Posted by: Scott | February 19, 2010

Exploding Pizzas, Sweaty Dogs and Comfort in a Cold Glass

The new ‘Breakfast of Champions’: coffee, chocolate almond milk and Leonard Cohen, of course!

Food has particular meanings and memories for people, and I’m no different. I have recently rediscovered a part of my childhood, one I thought I’d never get back. And just what have I rediscovered? Comfort food, in the form of chocolate milk – or, at least a new twist on the old favourite – chocolate almond milk. Hallelujah! (Okay, I’m really thinking here of the Leonard Cohen song, with thanks to k.d. lang for reminding me of its beauty, but my discovery of chocolate almond milk was certainly a revelation, pardon the pun.)

The origin of this story, as is the case with most comfort food stories, goes back to childhood. My mom, seemingly always aware of my mood, would ask me how my day at school went. My non-committal answer (“Oh, okay”) never really disguised my disappointment or pain, and so in minutes she would prepare for me the near-miracle cure for my blues: a grilled cheese sandwich and a glass of chocolate milk. Yum! Falling through the cracks between the cliques at school didn’t feel so bad after a little culinary indulgence. Comfort food indeed!

I know what you’re thinking: you’re reading the words of a depressed, coronary bypass patient-in-waiting, but one need not worry. Lactose intolerance keeps me from overindulging in dairy products, so grilled cheese sandwiches are a once-in-every-few-months treat at best. Yogurt or a small cube of cheese I can handle, but milk or cream – deadly. Further to that, I (try to) eat a largely vegetarian diet these days. Further still, my mom – whose grilled cheese sandwiches simply cannot be duplicated – died three years ago, and I no longer have anyone to spoil me when I’m having a bad day. Lastly, I just don’t have bad days like I used to, and if I do, I write about them instead. It’s very therapeutic.

Anyway, the chocolate almond milk is divinely delicious, especially mixed with a little coffee (an almocha?), which is my real indulgence or addiction. The long and short of it: that chocolate almond milk is a happy reminder of someone sorely missed. Thanks, Mom.

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Staying on the subject of food, here’s a funny story. For the duration of the Vancouver Olympics, I’m promoting Canada’s non-Olympic public broadcaster to a pleasantly receptive audience Downtown. I say ‘pleasantly receptive’ because if you take on face value the impression left by the private media in this country of their state-owned rival, you would think the public broadcaster with the exploding pizza logo is some kind of alien invader, bent on corrupting our American (oops, I meant Canadian) values. By the way, thanks are in order to private network sports anchor Brian Williams for plugging his former employer on air. “It just slipped out. Honest.” Mm-hmm. It goes to prove some old habits die hard.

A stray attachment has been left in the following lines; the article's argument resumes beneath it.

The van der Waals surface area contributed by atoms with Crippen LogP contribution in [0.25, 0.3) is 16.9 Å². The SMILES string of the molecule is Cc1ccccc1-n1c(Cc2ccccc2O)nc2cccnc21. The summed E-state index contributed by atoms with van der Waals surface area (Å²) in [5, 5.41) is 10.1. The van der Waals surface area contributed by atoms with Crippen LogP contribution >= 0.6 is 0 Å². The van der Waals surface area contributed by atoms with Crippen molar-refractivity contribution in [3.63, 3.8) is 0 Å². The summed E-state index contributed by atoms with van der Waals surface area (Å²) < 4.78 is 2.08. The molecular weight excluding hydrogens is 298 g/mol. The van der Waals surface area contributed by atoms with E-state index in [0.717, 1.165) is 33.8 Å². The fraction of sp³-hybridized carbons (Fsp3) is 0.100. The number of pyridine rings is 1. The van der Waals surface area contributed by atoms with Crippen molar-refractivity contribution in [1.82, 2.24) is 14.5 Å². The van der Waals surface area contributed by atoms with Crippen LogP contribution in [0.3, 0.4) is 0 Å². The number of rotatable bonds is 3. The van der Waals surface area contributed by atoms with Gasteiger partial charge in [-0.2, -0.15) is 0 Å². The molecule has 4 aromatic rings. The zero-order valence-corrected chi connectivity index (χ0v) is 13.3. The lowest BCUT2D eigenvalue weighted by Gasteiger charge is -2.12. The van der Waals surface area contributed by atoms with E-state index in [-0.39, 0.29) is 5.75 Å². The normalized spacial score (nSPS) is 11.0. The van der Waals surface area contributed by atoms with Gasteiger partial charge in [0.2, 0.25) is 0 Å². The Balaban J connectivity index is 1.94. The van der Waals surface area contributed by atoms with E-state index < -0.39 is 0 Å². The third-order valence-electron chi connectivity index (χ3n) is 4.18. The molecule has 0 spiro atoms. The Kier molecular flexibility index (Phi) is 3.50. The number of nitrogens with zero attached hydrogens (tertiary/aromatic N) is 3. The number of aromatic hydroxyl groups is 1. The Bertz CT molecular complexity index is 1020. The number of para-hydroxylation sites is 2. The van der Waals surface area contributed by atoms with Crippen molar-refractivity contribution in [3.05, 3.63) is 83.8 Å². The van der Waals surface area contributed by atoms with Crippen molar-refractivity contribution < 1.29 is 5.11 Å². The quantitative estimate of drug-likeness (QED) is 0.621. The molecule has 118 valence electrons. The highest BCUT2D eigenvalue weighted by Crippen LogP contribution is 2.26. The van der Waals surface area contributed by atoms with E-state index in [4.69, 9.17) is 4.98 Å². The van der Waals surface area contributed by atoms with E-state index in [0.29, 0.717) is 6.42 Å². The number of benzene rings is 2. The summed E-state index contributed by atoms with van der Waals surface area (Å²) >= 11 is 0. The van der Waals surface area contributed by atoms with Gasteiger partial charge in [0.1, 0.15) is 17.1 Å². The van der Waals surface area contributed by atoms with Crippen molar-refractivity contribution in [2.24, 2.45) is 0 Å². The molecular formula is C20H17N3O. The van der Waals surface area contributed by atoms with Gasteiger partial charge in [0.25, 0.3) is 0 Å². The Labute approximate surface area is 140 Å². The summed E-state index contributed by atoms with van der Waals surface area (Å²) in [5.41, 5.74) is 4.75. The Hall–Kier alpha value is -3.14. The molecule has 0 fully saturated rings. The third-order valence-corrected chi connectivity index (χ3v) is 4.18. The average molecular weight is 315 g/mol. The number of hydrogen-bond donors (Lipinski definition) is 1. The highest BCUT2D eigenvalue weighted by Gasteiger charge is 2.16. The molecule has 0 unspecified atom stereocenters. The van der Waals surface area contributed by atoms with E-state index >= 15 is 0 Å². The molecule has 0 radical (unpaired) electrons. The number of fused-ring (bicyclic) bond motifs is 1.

So anyway, I’m plugging local news shows and encouraging people to get their faces on live broadcasts, as well as handing out free stuff, in the form of buttons and flags. The flags are really popular, and they have an interesting dual message: one-half statement in patriotism, which Canadians don’t come by easily, and one-half exercise in unabashed self-promotion. (Guess whose logo is on the other side?)

Back to my job. On my second shift, a rainy Saturday night, my partner and I are assigned to cover the corner where a hotdog stand has set up. Apparently, it’s a good location to catch crowds travelling to and from hockey games and concerts. The aroma is difficult to ignore, and I get hungry before I want to be. Guess what I had for dinner that night?

Just before 11pm, the proprietors of the hot dog stand start to pack up. They give my partner a bag of assorted smokies, wieners and buns that they had cooked but couldn’t sell. They tell us we should have no trouble giving the leftovers to some homeless person, if we choose not to eat them ourselves. I’m not that hungry, and my partner is a real vegetarian, as opposed to the oughtabe me. My partner hands me the bag, suggesting I put them in my backpack until our shift is over. After some squishing, the bag of edible gifts is no longer visible to passersby. Smell is quite another matter.

So here I am, conversing with Jane Q. Public about our public broadcaster while surrounded by the distinct aroma one gets from living on a diet of grilled sausage meat. You have to wonder what people were thinking as they passed by. (Good thing Homer Simpson isn’t real or I would’ve been attacked!) I decided to try, as suggested, and give the orphaned meat and bread combos to the first homeless person I could find. As it would turn out, of course, there wasn’t a homeless person to be found in our part of Downtown when my shift ended at midnight. Oh, well. I would have to satisfy myself with imagining the confused look on some homeless panhandler’s face when I gave them the bag of still-warm but sweaty hotdogs.

I ended up putting the bag on top of a garbage can near a Skytrain station where I know some homeless people tend to hang out and headed for home, tired and a little sore from standing on my feet for eight straight hours for the first time in months. It felt good to be working again, employed indirectly (and ironically) because of an athletic-cultural-political institution I had been critical of for months. Yes, I can feel the hypocrisy, but I’ll revel in it for seventeen days, thank you very much, and then everything will be back to normal.

Well, my Vancouver kind of normal.      

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